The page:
Action Item: Set up auto-payments. Evaluate cheaper personal loans if you have massive credit card debt.
#4: Bill Payments
It’s easy to miss paying bills when you have so many of them. Late payment entails extra charges.
If you don’t have money problems, you should not have to pay late charges.
Action Item: Set up auto-pay using Phonepe or Google Pay.
#5: Upcoming Expenses
In India, we have celebrations all the time. Then there are annual expenses like insurance that you might forget about.
How prepared are you to meet your upcoming financial obligations?
Action Item: Plan for enough liquidity.
The Event-Based Checklist
The event-based checklists need to be reviewed when specific events happen.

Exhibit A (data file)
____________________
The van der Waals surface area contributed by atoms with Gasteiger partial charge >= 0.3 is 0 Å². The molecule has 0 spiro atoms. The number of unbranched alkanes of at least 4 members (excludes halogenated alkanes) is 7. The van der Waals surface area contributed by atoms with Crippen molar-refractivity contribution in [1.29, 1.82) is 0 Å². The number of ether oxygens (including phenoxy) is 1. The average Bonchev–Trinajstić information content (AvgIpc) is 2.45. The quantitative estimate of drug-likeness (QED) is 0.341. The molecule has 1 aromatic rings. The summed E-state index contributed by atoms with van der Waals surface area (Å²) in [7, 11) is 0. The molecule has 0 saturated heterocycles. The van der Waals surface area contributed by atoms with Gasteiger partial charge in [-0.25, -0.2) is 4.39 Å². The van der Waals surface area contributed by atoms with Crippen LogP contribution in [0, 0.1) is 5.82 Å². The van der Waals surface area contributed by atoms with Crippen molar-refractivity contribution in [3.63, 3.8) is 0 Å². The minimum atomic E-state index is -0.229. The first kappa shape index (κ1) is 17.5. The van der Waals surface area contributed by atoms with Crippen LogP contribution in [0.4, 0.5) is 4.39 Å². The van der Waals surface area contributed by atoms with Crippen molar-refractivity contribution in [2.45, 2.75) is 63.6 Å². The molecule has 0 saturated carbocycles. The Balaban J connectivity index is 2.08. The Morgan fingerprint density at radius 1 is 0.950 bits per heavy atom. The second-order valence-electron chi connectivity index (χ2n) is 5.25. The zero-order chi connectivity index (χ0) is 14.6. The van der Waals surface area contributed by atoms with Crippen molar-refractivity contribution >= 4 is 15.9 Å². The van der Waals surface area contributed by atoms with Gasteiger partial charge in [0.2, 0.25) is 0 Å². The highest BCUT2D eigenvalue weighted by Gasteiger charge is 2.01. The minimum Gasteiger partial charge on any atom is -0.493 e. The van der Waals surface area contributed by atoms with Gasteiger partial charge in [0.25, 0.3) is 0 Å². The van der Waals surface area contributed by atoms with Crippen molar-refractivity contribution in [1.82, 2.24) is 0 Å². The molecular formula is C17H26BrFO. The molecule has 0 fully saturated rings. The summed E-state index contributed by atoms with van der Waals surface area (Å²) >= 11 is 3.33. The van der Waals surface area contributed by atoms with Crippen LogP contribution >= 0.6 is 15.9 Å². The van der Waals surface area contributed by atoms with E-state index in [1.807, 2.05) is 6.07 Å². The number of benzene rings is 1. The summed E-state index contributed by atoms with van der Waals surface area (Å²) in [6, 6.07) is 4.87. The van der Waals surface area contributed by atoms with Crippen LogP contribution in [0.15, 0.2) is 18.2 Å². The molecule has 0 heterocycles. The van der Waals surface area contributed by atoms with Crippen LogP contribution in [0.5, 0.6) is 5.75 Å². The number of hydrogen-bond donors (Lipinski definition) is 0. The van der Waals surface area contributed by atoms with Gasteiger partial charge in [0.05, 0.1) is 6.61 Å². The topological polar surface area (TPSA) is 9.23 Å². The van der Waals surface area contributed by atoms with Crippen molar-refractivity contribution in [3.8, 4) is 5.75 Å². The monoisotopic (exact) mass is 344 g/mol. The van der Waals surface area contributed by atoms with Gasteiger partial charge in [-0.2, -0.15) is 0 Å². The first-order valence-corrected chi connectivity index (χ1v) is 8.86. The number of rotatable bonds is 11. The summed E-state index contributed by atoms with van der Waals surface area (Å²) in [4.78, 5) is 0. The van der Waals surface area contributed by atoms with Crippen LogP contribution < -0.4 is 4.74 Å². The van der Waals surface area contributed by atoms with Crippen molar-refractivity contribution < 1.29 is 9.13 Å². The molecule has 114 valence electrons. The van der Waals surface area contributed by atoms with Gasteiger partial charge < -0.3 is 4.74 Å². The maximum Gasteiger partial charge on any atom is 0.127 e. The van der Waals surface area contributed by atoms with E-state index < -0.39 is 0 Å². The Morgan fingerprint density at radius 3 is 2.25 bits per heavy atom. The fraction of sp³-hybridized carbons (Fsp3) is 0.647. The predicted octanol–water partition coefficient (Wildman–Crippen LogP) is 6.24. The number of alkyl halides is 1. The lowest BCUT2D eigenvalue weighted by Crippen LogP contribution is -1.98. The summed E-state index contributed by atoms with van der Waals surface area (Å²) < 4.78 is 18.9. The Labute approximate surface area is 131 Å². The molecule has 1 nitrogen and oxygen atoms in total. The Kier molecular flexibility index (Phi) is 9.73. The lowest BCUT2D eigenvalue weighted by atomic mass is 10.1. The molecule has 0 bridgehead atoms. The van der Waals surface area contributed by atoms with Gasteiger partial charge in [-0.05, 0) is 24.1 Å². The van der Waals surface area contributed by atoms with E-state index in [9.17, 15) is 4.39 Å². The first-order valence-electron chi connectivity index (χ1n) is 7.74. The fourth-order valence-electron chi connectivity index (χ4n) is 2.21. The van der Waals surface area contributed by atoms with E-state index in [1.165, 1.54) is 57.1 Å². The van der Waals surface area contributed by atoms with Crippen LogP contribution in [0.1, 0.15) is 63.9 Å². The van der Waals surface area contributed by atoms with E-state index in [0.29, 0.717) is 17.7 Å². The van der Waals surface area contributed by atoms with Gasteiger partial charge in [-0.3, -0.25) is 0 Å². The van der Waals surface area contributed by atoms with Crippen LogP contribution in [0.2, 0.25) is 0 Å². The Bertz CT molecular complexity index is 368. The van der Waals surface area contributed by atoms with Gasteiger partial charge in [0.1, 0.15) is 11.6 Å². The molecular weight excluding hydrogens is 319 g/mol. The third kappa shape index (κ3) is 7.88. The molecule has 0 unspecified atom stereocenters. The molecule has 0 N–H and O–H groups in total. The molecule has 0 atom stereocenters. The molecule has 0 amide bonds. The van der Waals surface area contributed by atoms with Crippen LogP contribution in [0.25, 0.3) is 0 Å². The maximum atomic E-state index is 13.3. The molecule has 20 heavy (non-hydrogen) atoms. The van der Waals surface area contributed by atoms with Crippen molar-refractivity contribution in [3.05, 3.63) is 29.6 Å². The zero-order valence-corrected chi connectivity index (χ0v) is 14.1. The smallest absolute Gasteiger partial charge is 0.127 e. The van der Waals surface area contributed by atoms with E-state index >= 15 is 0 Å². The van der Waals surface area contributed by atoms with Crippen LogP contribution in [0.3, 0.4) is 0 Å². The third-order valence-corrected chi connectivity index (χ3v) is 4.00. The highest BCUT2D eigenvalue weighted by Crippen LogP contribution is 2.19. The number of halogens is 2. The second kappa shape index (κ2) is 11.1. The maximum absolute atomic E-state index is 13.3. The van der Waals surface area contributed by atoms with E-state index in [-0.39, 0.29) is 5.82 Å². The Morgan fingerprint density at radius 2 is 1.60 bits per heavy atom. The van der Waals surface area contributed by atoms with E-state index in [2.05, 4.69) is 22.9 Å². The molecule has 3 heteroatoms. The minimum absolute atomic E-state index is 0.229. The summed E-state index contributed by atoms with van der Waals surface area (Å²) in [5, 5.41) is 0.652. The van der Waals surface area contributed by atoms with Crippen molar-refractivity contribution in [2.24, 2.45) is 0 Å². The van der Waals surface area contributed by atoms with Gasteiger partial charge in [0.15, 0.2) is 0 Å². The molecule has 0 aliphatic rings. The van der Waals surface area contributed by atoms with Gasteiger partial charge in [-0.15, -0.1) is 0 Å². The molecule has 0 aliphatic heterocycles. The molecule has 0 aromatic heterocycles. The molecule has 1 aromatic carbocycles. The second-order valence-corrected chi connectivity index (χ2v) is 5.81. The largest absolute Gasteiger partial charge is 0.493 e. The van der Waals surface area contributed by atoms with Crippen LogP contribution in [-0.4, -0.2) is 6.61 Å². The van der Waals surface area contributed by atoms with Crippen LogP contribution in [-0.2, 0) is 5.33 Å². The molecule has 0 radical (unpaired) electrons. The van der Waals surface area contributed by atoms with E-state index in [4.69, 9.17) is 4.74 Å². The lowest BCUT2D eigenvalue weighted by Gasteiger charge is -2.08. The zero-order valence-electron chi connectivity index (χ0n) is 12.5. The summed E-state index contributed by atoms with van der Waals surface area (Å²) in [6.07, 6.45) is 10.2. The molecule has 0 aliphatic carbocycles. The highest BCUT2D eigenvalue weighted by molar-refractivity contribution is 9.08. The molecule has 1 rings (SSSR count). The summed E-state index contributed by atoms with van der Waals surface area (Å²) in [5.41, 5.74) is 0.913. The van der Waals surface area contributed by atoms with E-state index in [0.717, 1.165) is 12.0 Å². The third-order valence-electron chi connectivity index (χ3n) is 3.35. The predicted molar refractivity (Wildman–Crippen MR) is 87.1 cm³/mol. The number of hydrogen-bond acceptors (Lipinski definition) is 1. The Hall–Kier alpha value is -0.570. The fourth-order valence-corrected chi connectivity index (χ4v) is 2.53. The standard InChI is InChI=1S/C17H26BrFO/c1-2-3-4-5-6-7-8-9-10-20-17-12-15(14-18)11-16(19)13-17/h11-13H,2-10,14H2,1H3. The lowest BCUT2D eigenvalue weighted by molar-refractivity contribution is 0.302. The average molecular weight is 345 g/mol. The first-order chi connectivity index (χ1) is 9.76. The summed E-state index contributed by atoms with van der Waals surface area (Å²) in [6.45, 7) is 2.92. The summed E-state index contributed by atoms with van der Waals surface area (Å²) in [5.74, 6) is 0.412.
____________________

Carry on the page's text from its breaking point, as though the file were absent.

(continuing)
#1: Received Bonus
Your company did well. Your appraisal came in, and you did an excellent job. So the company rewards you with a bonus.
What will you do with your sudden inflow of money?
Action Item: Invest at least 80% of your bonus. Spend the rest on yourself.
#2: Salary Increment
Finally, your company has given you a hike. You’ll now have more money in your hands.
What do you do with the higher disposable income?
Action Item: Increase all your investments, in line with your increase in salary.
#3: Added a New Dependent
Whether you had a baby, parents started staying with you, or you adopted a dog, you have new dependents now.
Your expenses will increase, and your disposable income will go down. This will have a cascading effect on your potential savings as well as financial goals.
Action Item: Review your financial goals and adjust as necessary.
Over To You:
Do you have a financial checklist that’s different? Share with us via the comments below.
Participate in the discussion